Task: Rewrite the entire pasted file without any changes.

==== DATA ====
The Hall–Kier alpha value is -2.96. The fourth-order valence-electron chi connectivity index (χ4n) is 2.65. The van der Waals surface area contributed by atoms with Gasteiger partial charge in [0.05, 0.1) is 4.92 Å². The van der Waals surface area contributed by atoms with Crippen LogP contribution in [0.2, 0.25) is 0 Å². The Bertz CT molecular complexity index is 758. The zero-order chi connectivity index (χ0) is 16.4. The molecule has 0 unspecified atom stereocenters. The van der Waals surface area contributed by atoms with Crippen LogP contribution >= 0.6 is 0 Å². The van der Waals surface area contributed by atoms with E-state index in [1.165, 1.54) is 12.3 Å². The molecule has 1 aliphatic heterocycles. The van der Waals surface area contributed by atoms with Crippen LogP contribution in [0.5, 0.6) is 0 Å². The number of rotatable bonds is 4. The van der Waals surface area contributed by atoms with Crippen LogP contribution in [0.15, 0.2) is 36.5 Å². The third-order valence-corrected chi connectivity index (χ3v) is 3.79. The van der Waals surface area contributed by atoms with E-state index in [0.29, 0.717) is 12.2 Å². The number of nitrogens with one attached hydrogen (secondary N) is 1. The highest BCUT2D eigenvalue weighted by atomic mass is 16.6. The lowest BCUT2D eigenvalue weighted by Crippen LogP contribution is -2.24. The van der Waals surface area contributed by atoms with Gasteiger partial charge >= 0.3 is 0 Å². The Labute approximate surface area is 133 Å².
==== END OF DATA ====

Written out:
The Hall–Kier alpha value is -2.96. The fourth-order valence-electron chi connectivity index (χ4n) is 2.65. The van der Waals surface area contributed by atoms with Gasteiger partial charge in [0.05, 0.1) is 4.92 Å². The van der Waals surface area contributed by atoms with Crippen LogP contribution in [0.2, 0.25) is 0 Å². The Bertz CT molecular complexity index is 758. The zero-order chi connectivity index (χ0) is 16.4. The molecule has 0 unspecified atom stereocenters. The van der Waals surface area contributed by atoms with Crippen LogP contribution >= 0.6 is 0 Å². The van der Waals surface area contributed by atoms with E-state index in [1.165, 1.54) is 12.3 Å². The molecule has 1 aliphatic heterocycles. The van der Waals surface area contributed by atoms with Crippen LogP contribution in [0.5, 0.6) is 0 Å². The number of rotatable bonds is 4. The van der Waals surface area contributed by atoms with Crippen LogP contribution in [0.15, 0.2) is 36.5 Å². The third-order valence-corrected chi connectivity index (χ3v) is 3.79. The van der Waals surface area contributed by atoms with E-state index in [0.29, 0.717) is 12.2 Å². The number of nitrogens with one attached hydrogen (secondary N) is 1. The highest BCUT2D eigenvalue weighted by atomic mass is 16.6. The lowest BCUT2D eigenvalue weighted by Crippen LogP contribution is -2.24. The van der Waals surface area contributed by atoms with Gasteiger partial charge >= 0.3 is 0 Å². The Labute approximate surface area is 133 Å².